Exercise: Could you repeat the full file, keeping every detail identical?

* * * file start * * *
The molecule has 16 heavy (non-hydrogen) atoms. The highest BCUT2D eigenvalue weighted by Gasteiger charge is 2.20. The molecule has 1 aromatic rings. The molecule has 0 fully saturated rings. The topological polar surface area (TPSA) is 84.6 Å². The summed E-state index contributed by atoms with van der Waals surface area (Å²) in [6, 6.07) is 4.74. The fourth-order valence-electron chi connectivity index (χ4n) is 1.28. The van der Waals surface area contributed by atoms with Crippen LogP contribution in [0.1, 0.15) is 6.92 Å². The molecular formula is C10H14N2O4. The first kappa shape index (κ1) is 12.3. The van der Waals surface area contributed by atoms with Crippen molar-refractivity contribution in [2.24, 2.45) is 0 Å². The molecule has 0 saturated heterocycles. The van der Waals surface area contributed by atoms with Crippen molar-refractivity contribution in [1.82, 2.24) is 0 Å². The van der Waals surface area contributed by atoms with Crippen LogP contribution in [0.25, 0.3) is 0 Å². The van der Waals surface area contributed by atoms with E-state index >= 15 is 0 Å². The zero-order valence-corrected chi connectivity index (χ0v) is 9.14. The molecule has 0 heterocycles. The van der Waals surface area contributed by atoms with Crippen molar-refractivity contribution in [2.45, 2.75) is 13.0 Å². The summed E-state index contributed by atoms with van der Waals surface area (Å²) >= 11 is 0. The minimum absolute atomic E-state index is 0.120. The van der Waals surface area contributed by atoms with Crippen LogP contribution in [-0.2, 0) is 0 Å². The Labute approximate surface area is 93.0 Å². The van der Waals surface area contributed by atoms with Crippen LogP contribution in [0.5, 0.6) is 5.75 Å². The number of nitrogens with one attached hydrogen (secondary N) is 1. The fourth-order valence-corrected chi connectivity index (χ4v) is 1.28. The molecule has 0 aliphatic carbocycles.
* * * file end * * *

The molecule has 16 heavy (non-hydrogen) atoms. The highest BCUT2D eigenvalue weighted by Gasteiger charge is 2.20. The molecule has 1 aromatic rings. The molecule has 0 fully saturated rings. The topological polar surface area (TPSA) is 84.6 Å². The summed E-state index contributed by atoms with van der Waals surface area (Å²) in [6, 6.07) is 4.74. The fourth-order valence-electron chi connectivity index (χ4n) is 1.28. The van der Waals surface area contributed by atoms with Crippen LogP contribution in [0.1, 0.15) is 6.92 Å². The molecular formula is C10H14N2O4. The first kappa shape index (κ1) is 12.3. The van der Waals surface area contributed by atoms with Crippen molar-refractivity contribution in [2.24, 2.45) is 0 Å². The molecule has 0 saturated heterocycles. The van der Waals surface area contributed by atoms with Crippen molar-refractivity contribution in [1.82, 2.24) is 0 Å². The van der Waals surface area contributed by atoms with Crippen LogP contribution in [0.25, 0.3) is 0 Å². The van der Waals surface area contributed by atoms with E-state index >= 15 is 0 Å². The zero-order valence-corrected chi connectivity index (χ0v) is 9.14. The molecule has 0 heterocycles. The van der Waals surface area contributed by atoms with Crippen molar-refractivity contribution in [2.45, 2.75) is 13.0 Å². The summed E-state index contributed by atoms with van der Waals surface area (Å²) >= 11 is 0. The minimum absolute atomic E-state index is 0.120. The van der Waals surface area contributed by atoms with Crippen LogP contribution in [-0.2, 0) is 0 Å². The Labute approximate surface area is 93.0 Å². The van der Waals surface area contributed by atoms with Crippen LogP contribution in [0.5, 0.6) is 5.75 Å². The number of nitrogens with one attached hydrogen (secondary N) is 1. The fourth-order valence-corrected chi connectivity index (χ4v) is 1.28. The molecule has 0 aliphatic carbocycles.